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Identity struggle is prevalent in the Gothic genre because of the character types that often occur within the novels. A traditional Gothic text would have a fallen hero, Byronic for the most part; a virginal maiden, functioning as the damsel in distress; and a tyrannical villain. O’Connor’s Star of the Sea portrays these character types with influence from the Irish Famine and society at the time of the story. In the novel there are three main characters that the story centers on: David Merridith, Mary Duane, and Pius Mulvey. All three are marginalized by society and each other, and a significant part of the identity struggles that these characters have come from this marginalization.
The Virginal MaidenMary Duane—a woman who tragedy constantly follows—has lived a life of poverty and starvation; twice abandoned by lovers, eventually driven into prostitution, and now suffering from sexual abuse at the hands of her Master, David Merridith. Mary considers the circumstance, knowing that “She was one of His Lordship’s charity cases: the local girl he rescued from a beggary in Dublin. She knew her role and he knew his” (O’Connor 46). Although not a virginal maiden by definition’s standard, Mary struggles against those who have power over her: the tyrannical male villains who use her for their own pleasure and objectives. Mulvey even admits to this wrong against her, realizing that “He had deserted the only woman he has ever wanted, for no other reason than his own sickening weakness” (O’Connor 214). Merridith too understands that “He had murdered her trust for no other reason than obedience: his crippling and crippled desire to please. Out of hunger for love he had thrown love away” (O’Connor 228). Both of these men broke Mary. They broke her innocence, her tenderness, and her spirit. Yet, Mary does not need saving. She decides to leave the Merridith family and even rises above the villainy of Mulvey by letting him leave the ship with her, giving him mercy instead of seeking retribution (O’Connor 366). Mary Duane prevails through the abuse and oppression she endures as an Irish peasant woman and under the cruelty of the famine.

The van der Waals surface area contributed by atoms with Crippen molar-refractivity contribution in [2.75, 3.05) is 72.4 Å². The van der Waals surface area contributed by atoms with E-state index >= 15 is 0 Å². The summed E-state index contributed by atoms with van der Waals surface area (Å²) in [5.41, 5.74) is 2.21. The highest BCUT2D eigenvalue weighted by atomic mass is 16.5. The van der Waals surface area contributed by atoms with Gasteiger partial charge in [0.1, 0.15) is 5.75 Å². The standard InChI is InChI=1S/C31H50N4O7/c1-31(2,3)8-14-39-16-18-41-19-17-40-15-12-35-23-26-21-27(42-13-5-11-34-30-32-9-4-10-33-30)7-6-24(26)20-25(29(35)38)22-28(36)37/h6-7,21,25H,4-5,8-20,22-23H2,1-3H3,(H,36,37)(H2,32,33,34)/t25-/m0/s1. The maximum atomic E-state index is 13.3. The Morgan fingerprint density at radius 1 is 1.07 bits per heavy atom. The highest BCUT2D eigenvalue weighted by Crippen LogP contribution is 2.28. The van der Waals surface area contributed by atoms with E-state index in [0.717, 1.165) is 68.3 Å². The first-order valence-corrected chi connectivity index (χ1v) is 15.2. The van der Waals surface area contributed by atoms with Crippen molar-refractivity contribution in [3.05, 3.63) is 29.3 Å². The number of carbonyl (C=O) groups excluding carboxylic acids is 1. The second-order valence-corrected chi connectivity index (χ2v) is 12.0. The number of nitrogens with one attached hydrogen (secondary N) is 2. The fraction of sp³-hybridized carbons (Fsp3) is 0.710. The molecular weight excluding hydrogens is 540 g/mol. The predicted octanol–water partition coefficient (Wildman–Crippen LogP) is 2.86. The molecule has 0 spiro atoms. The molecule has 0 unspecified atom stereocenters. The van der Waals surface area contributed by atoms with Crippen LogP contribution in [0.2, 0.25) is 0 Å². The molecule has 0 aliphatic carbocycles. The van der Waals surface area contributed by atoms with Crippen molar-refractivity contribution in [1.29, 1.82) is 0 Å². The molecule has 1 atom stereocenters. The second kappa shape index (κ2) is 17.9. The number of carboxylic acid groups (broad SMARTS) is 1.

Tyrannical Villains and Fallen HeroesWhen it comes to Mary, both Merridith and Mulvey can be seen as villains. Having used and abused her, these men significantly contribute to her downfall. Yet, like Mary, O’Connor shows that there is more to these characters than their archetype. Merridith and Mulvey also both function as fallen heroes. Their stories show that their villainy comes from their struggles. Merridith, as a man who strives for a solid identity, cannot handle his own desires and what is expected of him. He falls into a life of debauchery and women, seeking peace that he will never find and suffering from the guilt of his actions. Hated by the tenants he desires to provide for, and uneasy about his Irish identity, Mary notes about Merridith that “There was a darkness in him she had not seen before; not the gloom of lust but that of culpability” (O’Connor 47). Merridith wants to be a magnificent Lord, he wants to be a great father and husband, he wants to love Mary, but he cannot achieve these wishes because he struggles with who he is. Throughout the novel Mulvey is painted as a sympathetic character, despite his corrupt actions. Known to be a murderer, conman, and a thief, “Nothing much interested him except survival and clothes, and collecting new words for stealing” (O’Connor 189). O’Connor reveals Mulvey to be a man focused on survival, going to the extreme in order to make sure he stays alive. Mulvey’s actions are not condemned because his reasoning seems forced upon him by society and the famine.
Functioning as both heroes and villains, Merridith and Mulvey are products of the world around them. Oftentimes in Gothic literature with the traditional character types, the plot usually finds its happily-ever-after due to “the passage of a series of suspenseful events toward the rescue of a heroine and/or the redemption of a hero” (Snodgrass). The novel uses Gothic character types to modify this tradition in order to focus on portraying the experiences of the characters.
O'Connor, Joseph. Star of the Sea. Orlando: Harcourt, 2002. Print.
Snodgrass, Mary Ellen. "Gothic Novel." Encyclopedia of Gothic Literature. New York: Facts On File, Inc., 2005. Bloom's Literature. Facts On File, Inc. Web. 5 Mar. 2016.
Researcher/Writer: Sarah Swansen
Technical Designers: Carissa Rodenbiker & Krystal Jamison